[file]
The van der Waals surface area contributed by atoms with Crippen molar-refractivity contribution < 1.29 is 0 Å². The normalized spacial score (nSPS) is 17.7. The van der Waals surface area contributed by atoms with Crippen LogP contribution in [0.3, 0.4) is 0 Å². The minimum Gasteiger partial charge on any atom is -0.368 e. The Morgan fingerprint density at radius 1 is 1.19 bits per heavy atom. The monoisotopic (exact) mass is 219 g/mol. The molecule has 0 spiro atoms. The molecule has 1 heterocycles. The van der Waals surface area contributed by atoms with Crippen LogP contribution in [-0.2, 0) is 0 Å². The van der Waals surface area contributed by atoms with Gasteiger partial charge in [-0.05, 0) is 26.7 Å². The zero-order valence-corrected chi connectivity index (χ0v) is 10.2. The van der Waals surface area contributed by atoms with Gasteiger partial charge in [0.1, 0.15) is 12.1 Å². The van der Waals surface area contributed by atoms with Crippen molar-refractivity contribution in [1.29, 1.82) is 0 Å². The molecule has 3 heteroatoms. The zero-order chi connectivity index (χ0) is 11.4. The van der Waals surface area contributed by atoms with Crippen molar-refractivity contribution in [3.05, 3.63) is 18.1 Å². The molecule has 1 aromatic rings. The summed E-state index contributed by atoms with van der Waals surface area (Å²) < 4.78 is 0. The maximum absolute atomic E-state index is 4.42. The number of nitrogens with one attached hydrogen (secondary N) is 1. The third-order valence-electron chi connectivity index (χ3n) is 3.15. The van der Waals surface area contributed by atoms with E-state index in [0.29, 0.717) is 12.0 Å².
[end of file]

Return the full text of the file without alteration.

The van der Waals surface area contributed by atoms with Crippen molar-refractivity contribution < 1.29 is 0 Å². The normalized spacial score (nSPS) is 17.7. The van der Waals surface area contributed by atoms with Crippen LogP contribution in [0.3, 0.4) is 0 Å². The minimum Gasteiger partial charge on any atom is -0.368 e. The Morgan fingerprint density at radius 1 is 1.19 bits per heavy atom. The monoisotopic (exact) mass is 219 g/mol. The molecule has 0 spiro atoms. The molecule has 1 heterocycles. The van der Waals surface area contributed by atoms with Crippen LogP contribution in [-0.2, 0) is 0 Å². The van der Waals surface area contributed by atoms with Gasteiger partial charge in [-0.05, 0) is 26.7 Å². The zero-order valence-corrected chi connectivity index (χ0v) is 10.2. The van der Waals surface area contributed by atoms with Gasteiger partial charge in [0.1, 0.15) is 12.1 Å². The van der Waals surface area contributed by atoms with Crippen molar-refractivity contribution in [1.29, 1.82) is 0 Å². The molecule has 3 heteroatoms. The zero-order chi connectivity index (χ0) is 11.4. The van der Waals surface area contributed by atoms with Crippen molar-refractivity contribution in [3.05, 3.63) is 18.1 Å². The molecule has 1 aromatic rings. The summed E-state index contributed by atoms with van der Waals surface area (Å²) < 4.78 is 0. The maximum absolute atomic E-state index is 4.42. The number of nitrogens with one attached hydrogen (secondary N) is 1. The third-order valence-electron chi connectivity index (χ3n) is 3.15. The van der Waals surface area contributed by atoms with E-state index in [0.29, 0.717) is 12.0 Å².